HS: Do you think writing Dolly guided you toward compassion?

LM: Absolutely. Because she is both extremely tough and extremely forgiving as a person. She won’t be fucked with, she can’t be fooled, but she’s very compassionate. And I think this is why she also enrages all sides of the political spectrum sometimes, because she is so understanding and compassionate of all sides. But Dolly’s approach guided both the book and me, in my own life, to be more understanding, and to really listen, and to meet people where they are, which is all over the place.

HS: Do you think writing a memoir was like looking in a mirror versus writing the same terrain in poetry—that you can’t bullshit yourself in the mirror of memoir?

LM: My poetry tends to be kind of angry because I’m angry and I’m angry about violence that happened to me and the way the world is. People expect me to be like Courtney Love or something in person. But I’m just a goofy, bubbly person because all of my anger goes into the poems. It’s been a good outlet for me so that I don’t become ‘riot girl’ all the time. In this book, I tell a lot of the same stories, but you get more of the details and context than in the poems. There’s a rape scene towards the end of the book, which I also wrote a poem about. I visited a class that was studying the poem and shared the chapter covering the same event. The class reaction was: “Holy shit, we did not see this in the poem.” To me, everything that happens is in that poem. But poems are open to what people bring to them. I love that about poems. But when you write a scene as it happens, you can’t do that. I had to learn to fill in the gaps that I normally leave for the reader. When you write a memoir, you’re making a character of yourself and of the other people. You need to flesh out the character more than you do in poetry because in poetry, readers will bring stuff to it. 

HS: As a reader, I initially thought that your memoir voice was so different from your poetic voice. But then I realized it isn’t the voice, but a different setting, a broader context. You’re telling a rounder version, with Dolly as a foil. But it’s still very painful terrain.

LM: Writing always gives a little high. So, it’s not painful writing it because I am creating art. But when I went to revise it, I worried that it was unbearable. My husband is a poet and an extremely good editor. He knows what I can handle and how I approach things. He helped me contextualize my experiences in a way that allowed me to pull back a little. Revising it was brutal. I’m done with ever telling that story again. I’m done! But the writing just makes me feel so good. I can write the worst. It feels fine. It’s like being high because you’re almost disconnected from your actual emotional state.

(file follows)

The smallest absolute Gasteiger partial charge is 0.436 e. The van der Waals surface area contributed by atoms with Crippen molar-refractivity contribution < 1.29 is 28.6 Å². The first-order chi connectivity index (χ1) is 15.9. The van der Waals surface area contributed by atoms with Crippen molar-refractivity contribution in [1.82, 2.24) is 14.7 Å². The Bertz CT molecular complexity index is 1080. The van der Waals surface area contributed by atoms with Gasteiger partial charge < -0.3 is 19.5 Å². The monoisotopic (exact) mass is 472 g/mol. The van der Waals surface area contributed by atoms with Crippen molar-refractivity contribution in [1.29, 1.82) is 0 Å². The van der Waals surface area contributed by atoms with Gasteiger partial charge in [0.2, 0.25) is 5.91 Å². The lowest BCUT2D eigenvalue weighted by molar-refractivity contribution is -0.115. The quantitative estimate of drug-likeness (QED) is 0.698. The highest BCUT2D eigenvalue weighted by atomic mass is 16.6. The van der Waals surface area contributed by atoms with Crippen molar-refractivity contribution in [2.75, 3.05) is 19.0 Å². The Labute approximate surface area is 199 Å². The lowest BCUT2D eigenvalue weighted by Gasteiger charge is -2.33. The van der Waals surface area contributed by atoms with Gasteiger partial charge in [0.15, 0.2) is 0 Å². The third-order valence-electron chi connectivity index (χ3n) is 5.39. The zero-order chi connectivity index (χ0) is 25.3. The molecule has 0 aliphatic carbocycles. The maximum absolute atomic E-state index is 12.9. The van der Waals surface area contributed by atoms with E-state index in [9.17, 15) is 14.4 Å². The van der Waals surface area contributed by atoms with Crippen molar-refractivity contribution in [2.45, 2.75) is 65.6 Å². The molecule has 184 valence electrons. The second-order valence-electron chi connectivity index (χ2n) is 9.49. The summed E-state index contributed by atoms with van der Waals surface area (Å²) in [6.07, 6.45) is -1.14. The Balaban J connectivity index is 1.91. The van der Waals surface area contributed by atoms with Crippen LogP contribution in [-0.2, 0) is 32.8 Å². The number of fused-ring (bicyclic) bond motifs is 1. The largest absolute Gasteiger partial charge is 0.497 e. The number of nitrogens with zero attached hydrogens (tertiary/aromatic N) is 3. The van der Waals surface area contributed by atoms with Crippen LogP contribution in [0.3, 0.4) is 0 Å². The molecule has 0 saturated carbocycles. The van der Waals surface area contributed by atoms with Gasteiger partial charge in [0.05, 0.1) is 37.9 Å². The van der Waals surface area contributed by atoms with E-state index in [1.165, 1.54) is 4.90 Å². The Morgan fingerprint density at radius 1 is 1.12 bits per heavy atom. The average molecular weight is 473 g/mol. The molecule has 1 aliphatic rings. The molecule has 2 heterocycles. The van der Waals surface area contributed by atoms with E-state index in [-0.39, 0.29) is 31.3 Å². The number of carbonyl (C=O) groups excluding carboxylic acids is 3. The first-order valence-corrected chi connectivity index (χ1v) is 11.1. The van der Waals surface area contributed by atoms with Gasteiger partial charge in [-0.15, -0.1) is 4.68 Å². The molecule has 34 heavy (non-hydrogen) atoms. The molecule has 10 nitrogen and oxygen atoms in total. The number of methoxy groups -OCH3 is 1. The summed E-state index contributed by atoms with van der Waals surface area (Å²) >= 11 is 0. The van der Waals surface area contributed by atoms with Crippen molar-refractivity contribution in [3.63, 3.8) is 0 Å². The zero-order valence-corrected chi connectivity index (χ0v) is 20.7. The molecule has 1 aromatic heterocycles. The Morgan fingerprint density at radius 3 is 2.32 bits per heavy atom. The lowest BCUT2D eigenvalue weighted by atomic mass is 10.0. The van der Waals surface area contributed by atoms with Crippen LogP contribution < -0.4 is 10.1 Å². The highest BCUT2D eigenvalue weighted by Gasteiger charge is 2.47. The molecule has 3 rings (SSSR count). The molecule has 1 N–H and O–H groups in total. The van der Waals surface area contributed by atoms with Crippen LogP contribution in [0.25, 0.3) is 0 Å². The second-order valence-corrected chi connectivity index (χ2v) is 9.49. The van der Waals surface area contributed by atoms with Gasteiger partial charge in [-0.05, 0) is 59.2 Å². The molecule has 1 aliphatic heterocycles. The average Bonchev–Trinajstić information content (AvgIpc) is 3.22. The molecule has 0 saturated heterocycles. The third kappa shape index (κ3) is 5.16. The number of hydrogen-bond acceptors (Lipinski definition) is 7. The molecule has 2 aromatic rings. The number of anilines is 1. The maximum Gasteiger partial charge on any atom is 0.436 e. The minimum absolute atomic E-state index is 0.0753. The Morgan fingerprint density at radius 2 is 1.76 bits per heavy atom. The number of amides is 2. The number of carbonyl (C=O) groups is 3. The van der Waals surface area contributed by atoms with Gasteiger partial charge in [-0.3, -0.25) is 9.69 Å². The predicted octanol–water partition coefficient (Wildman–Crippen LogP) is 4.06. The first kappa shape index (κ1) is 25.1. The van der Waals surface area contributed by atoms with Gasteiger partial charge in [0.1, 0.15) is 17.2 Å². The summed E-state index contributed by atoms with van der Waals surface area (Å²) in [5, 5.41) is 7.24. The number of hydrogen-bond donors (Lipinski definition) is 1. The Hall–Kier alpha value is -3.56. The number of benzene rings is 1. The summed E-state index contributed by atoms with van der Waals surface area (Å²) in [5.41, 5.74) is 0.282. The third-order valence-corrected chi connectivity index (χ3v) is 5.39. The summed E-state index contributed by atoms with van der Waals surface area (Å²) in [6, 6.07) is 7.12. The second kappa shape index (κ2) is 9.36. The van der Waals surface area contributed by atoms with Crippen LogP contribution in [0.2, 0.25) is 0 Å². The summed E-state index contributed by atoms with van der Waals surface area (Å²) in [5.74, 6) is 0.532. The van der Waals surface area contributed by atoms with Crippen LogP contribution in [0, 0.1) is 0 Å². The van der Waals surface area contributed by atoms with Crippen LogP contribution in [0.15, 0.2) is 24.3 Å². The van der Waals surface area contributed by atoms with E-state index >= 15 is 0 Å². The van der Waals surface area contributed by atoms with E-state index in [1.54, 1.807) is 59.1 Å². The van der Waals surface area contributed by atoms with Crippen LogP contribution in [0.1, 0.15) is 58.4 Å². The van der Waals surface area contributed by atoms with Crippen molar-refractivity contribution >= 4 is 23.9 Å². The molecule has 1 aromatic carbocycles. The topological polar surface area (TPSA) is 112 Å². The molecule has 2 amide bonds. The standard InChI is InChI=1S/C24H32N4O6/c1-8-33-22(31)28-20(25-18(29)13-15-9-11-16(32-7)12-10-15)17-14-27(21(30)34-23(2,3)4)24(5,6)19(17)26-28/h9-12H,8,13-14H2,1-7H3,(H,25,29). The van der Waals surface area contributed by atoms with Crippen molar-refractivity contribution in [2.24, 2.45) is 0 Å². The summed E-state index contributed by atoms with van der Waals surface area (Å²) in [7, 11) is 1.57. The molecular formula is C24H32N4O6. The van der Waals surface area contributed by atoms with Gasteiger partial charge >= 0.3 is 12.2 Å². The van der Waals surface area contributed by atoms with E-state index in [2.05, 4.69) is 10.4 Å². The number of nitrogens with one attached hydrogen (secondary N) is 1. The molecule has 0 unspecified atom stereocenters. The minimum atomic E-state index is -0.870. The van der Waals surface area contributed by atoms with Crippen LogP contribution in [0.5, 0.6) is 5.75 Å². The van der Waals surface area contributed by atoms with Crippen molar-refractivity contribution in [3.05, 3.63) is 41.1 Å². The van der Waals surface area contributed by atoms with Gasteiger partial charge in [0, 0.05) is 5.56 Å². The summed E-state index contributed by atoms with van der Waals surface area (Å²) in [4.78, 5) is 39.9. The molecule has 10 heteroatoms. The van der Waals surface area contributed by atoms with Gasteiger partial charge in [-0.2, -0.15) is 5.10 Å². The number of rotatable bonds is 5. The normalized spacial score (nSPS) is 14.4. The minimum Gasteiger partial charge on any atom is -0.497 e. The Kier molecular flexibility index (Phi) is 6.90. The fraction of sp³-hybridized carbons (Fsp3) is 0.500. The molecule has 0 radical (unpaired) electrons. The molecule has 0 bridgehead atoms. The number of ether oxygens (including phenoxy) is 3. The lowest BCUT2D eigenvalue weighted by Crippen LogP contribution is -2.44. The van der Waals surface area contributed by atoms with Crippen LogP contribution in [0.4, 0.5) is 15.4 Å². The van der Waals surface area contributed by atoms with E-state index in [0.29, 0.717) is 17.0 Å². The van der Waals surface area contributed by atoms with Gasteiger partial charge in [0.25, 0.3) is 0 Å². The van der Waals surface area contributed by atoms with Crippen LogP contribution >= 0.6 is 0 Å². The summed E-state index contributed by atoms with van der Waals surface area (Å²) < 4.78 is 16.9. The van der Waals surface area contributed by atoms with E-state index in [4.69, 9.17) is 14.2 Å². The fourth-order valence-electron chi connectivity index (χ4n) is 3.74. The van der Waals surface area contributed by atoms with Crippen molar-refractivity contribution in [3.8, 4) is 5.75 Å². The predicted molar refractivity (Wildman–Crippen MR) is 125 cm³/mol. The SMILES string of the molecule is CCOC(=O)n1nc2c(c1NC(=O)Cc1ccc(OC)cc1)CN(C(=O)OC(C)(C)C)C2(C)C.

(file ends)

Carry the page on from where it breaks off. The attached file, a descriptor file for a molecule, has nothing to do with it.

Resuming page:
I don’t know if you found this writing about Marilyn, but there’s such a joy in just getting to share your Marilyn or your Dolly, getting to share the person that you feel so attached to with everybody else. It’s like introducing a new lover or something. And so that was such a joy too, to get to share her. And that helped mitigate the painful parts.

HS: After reading I’ve Had to Think Up a Way to Survive, I have a new appreciation for Dolly Parton. And she’s having an extraordinary moment now, getting recognition for her generosity, for her leadership. 

LM: Everyone knows Dolly can sing, but her skills as a musician, and her songwriting, have often been overlooked. But she just keeps on, pushing her talents ahead. Like deciding to record bluegrass albums when the country scene thought they were done with her. That first bluegrass album ended up being the most critically successful album of her career. She just doesn’t get enough credit for being as creative and as much of a musical genius as she is. Partly because she is such a lovable character, her persona overshadows. 

HS: It’s very much like Marilyn in that Marilyn’s talent was diminished and dismissed. When I watched all of her films, I was surprised by how talented she was as an actor. But their talents often weren’t enough. Marilyn did very much what Dolly’s done and what women do: create this character that is beautiful, sexy, vulnerable, funny. And use that character to gain visibility and power. Marilyn did it. And Dolly is too, intentionally. Except Marilyn’s story was cut short at 36.

LM: Like Marilyn, Dolly had a moment in her thirties where she too had a crisis. Where she considered suicide because she was so overwhelmed and unhappy. She survived. And Marilyn didn’t. In their thirties, both of these icons were so famous. It was at the peak of Dolly’s crossover fame, with “9-to-5” and “The Best Little Whorehouse” and “Islands in the Stream.” I think she got very lost for a while. 

HS: What most surprised you as you researched Dolly? And then what did you do with that?

LM: I was surprised again and again by how savvy she is, beyond what we can imagine. She didn’t become this icon by accident, she understands people. Another thing that surprised me was her relationship with religion. I hadn’t realized it was so personal. She’s never been a part of a church, except when she was a kid. She deeply believes in God but has no interest in organized religion. 

Something that surprises me over and over is that she’s been able to keep her private life private. She will still go on RV trips with her husband. She just takes off the wig and all this stuff and nobody recognizes her.

HS: In the book, you call Dolly out about when she’s equivocated or been on the wrong side of where you are on a social issue. You also discuss her slow embrace of the term “feminist.”